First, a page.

“We’re in an awkward position here,” she said of students from the mainland.

“When I go back to China, I can’t relate all the things that happen in Canada because people there can’t understand these experiences I’ve had.”


“[It is] a divide between the students and people in Hong Kong, as well as the divide between China and the West,” said Gang Li, a China-born scholar and PhD candidate at the University of British Columbia.


“The underlying issue is about a conflict of values. Hongkongers hold the values of liberal democracies – human rights, freedom of speech, all those things … but the word ‘democracy’ in mainland China has many different meanings, so it’s very hard for mainland Chinese students to have a unified understanding of what democracy and freedom of speech are.”


Li said most mainland Chinese usually did not experience outright racism in Canadian society, but did at the institutional level. “Vancouver is actually one of the most unwelcoming cities in Canada,” he said.


The region had a long history of anti-immigration policies, Li added, ranging from the Chinese head tax between 1885 and 1923 to the 2016 addition of vacancy and foreign buyers taxes, which increased levies by 15 per cent.


“They definitely don’t like us, but Vancouver has a large number of Chinese and they can’t do anything about it, so they just raise the taxes.”

Ma Xianghui, a PhD student at the University of Sydney, said Chinese students had been unfairly painted with a broad brush as spies for Beijing.

Chinese students in Australia have long grappled with accusations that local universities have lowered academic standards and accepted applicants with minimal English skills to cash in on lucrative international tuition fees, which account for one-third or more of revenues at top institutions such as the University of Sydney and Royal Melbourne Institute of Technology, or RMIT.


Mocking memes aside, law enforcement agencies, the media and academics in the West have documented numerous cases of Chinese students allegedly being directed by Beijing.

Although Australia, New Zealand and Canada have yet to launch any comparable crackdown, they are similarly grappling with concerns about migrants being weaponised by Beijing. A Chinese Ministry of Education directive issued in 2016 called for the mobilisation of overseas students as a “positive patriotic energy”.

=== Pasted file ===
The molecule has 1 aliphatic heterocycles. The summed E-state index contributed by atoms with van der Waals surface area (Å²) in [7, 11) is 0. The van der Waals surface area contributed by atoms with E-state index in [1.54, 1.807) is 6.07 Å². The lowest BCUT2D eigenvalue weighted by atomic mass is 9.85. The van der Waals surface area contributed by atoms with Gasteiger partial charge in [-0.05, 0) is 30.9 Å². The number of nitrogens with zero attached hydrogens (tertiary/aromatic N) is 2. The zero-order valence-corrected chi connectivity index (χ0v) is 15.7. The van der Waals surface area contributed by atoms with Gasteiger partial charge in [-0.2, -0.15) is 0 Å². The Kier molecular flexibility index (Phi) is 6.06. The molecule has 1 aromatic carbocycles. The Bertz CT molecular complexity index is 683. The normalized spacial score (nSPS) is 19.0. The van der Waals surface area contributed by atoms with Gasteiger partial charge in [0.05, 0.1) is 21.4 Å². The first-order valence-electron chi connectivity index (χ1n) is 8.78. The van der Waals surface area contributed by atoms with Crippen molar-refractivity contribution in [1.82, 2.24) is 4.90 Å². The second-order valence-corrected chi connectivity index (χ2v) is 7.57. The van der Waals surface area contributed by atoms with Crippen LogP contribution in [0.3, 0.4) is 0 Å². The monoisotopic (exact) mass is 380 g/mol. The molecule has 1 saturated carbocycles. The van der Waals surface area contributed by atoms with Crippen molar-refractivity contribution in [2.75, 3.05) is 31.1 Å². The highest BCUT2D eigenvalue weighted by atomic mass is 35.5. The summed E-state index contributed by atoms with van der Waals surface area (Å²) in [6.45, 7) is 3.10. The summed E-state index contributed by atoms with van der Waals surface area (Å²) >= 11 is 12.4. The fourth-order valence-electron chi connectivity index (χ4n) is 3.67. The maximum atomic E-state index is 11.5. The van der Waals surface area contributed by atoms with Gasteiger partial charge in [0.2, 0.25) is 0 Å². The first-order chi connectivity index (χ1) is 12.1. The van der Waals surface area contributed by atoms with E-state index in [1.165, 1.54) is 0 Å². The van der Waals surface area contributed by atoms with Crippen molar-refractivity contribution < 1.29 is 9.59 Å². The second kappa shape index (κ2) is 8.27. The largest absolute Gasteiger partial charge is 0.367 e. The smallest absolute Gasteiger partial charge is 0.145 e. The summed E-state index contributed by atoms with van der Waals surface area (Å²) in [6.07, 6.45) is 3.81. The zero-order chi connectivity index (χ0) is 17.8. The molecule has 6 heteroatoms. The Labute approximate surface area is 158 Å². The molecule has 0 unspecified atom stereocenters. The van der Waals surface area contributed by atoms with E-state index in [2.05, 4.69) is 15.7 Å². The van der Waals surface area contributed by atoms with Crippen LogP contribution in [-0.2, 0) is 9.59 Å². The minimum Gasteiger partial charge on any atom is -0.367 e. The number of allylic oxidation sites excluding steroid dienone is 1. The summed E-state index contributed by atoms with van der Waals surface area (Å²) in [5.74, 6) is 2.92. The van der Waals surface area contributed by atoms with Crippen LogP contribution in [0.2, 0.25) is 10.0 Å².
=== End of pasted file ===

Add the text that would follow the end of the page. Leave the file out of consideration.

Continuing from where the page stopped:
The student who vandalised the Lennon Wall at Simon Fraser University is seen on camera.jpg

The student who vandalised the Lennon Wall at Simon Fraser University is seen on camera. 

Beijing’s influence is on display through some 150 campus organisations that are chapters of the Chinese Students and Scholars Association (CSSA), some of which receive partial government funding for events.

Billed as a student-led group to help adjust to life abroad, American media reports claim to have seen CSSA members in WeChat conversations coordinating with consular officials to rally students for political ends.

Examples include attendance at a protest against a visit by the Dalai Lama to the University of California in San Diego in 2017, and the disruption of a talk by a Uygur activist at McMaster University in British Columbia earlier this year.

“They throw parties and provide rides for new mainland Chinese students, but they also serve as a powerful socialising and monitoring function, where new mainlanders learn that they do not enjoy all the freedoms other students at international universities have,” said Anders Corr, a geopolitical analyst who has written about the influence of these student associations on Western university campuses.

“Chinese students must still promote a positive image of China.”

Meanwhile, Chinese diplomatic missions have made no secret of their support for students promoting Beijing’s line abroad.